7 ways to run a better meeting

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Meetings, though a necessary element of most jobs, can often feel like a time-suck. They interrupt our daily tasks and make it difficult to get work done. However, there are strategies leaders can employ to improve the efficiency and effectiveness of their meetings.

Consider the following seven tips to improve meetings, according to the Harvard Business Review.

1. Limit meetings to a maximum of seven people. While there is no magic number, "there is evidence to suggest that keeping the meeting small is beneficial," according to Francesca Gino, PhD, a professor at Harvard Business School and author of "Sidetracked: Why Our Decisions Get Derailed, and How We Can Stick to the Plan." In large group meetings, it is harder to keep track of subtle body language cues, an important indicator of peoples' comprehension and reactions to information.

Additionally, large groups inhibit attendees' participation. Furthermore, when there are too many in attendance, people tend to contribute less than they would in a smaller group setting. "When many hands are available, people work less hard than they ought to," according to Dr. Gino. "Social psychology research has shown that when people perform group tasks (such as brainstorming or discussing information in a meeting), they show a sizable decrease in individual effort than when they perform alone." This phenomenon, known as "social loafing," typically increases as the size of a group grows.

Large meetings are sometimes unavoidable. In these circumstances, the meeting leader needs to amp up his or her degree of facilitation and be more deliberate about collecting input from the group and noting peoples' body language.

2. Create a "no devices allowed" rule. Even when we think we are multitasking, our attention is spread thin when we are simultaneously finishing an email, reading a text message and listening to a meeting. "Recent neuroscience research makes the point quite clear on this issue. Multitasking is simply a mythical activity. We can do simple tasks like walking and talking at the same time, but the brain can't handle multitasking," according to Dr. Gino. "In fact, studies show that a person who is attempting to multitask takes 50 percent longer to accomplish a task and he or she makes up to 50 percent more mistakes."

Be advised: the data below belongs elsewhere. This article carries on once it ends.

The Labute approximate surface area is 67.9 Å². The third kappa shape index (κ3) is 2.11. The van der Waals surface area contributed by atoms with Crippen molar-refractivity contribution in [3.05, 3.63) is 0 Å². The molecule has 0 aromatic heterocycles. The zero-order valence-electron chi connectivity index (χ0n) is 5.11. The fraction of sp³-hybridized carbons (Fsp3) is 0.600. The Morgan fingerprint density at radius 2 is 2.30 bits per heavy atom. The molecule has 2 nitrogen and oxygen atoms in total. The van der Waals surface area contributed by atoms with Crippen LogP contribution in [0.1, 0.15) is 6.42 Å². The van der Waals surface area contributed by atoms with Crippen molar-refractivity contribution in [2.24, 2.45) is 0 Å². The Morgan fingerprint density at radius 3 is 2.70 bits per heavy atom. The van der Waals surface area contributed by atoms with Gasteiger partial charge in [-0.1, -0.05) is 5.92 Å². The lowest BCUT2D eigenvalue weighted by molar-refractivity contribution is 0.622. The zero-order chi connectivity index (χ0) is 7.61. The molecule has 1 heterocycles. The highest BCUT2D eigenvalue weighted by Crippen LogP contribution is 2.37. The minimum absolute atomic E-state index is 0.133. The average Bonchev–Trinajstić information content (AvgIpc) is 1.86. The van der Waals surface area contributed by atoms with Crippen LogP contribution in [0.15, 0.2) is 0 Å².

Using a cell phone, tablet or another device in a meeting is also distracting to others, and it can even be offensive. If someone is trying to talk during a meeting and they see their boss staring into their phone, he or she will likely see that as an insult.

3. Set an hour time limit. There are numerous advantages to keeping meetings as short as possible, according to HBR. First, people will stay more focused. "Classic studies have found that groups adjust both their rate of work and their style of interaction in response to deadlines and time constraints," according to Dr. Gino. She cited one study that showed that "groups solving problems communicated at a faster rate and used more autocratic decision-making processes under high time pressure than they did when time pressure was low."

At the same time, it is important to give various discussion points the time and attention they require. While time pressures may improve efficiencies, rushing over topics and not giving attendees sufficient time to voice their opinions, concerns and ideas will be detrimental.

4. Get everyone on their feet. There is empirical evidence that proves stand-up meetings are more effective, according to Dr. Gino. In one study conducted in 1999, researchers found that standing meetings were about 34 percent shorter than sit-down meetings but produced the same results. Additionally, standing up may help attendees feel more energized and focused.

5. Call on everyone to participate. According to Paul Axtell, author of "Meetings Matter: 8 Powerful Strategies for Remarkable Conversations," some people want to talk during meetings but feel unable unless they are called on. This may be because of "cultural reasons, or language barriers, or general disposition." These people may have the most refined perspective and should not be overlooked.

Additionally, people like to know their opinions and ideas matter. Asking attendees to participate in the conversation shows them that their leaders value their opinions. "Just by asking people in the meeting for their opinion, you're going to raise their commitment to the issues being discussed," according to Dr. Gino.  

6. Don't hold meetings just to give updates. If you're already in a meeting for a "worthwhile topic," it's acceptable to give a quick update, according to Mr. Axtell. "But if you're only meeting to transfer information, rethink your approach. Why take up valuable time saying something you can just email?" Mr. Axtell told HBR.

7. Set an agenda prior to the meeting and clearly communicate goals. Dr. Gino and Mr. Axtell agree that mapping out meetings and setting agendas in advance is critical to making them successful. Additionally, meeting leaders should notify participants what a meeting will be about and give them time to prepare to be meaningful contributors. According to Dr. Gino, lacking a clear game plan is often what causes groups to get derailed in decision-making.

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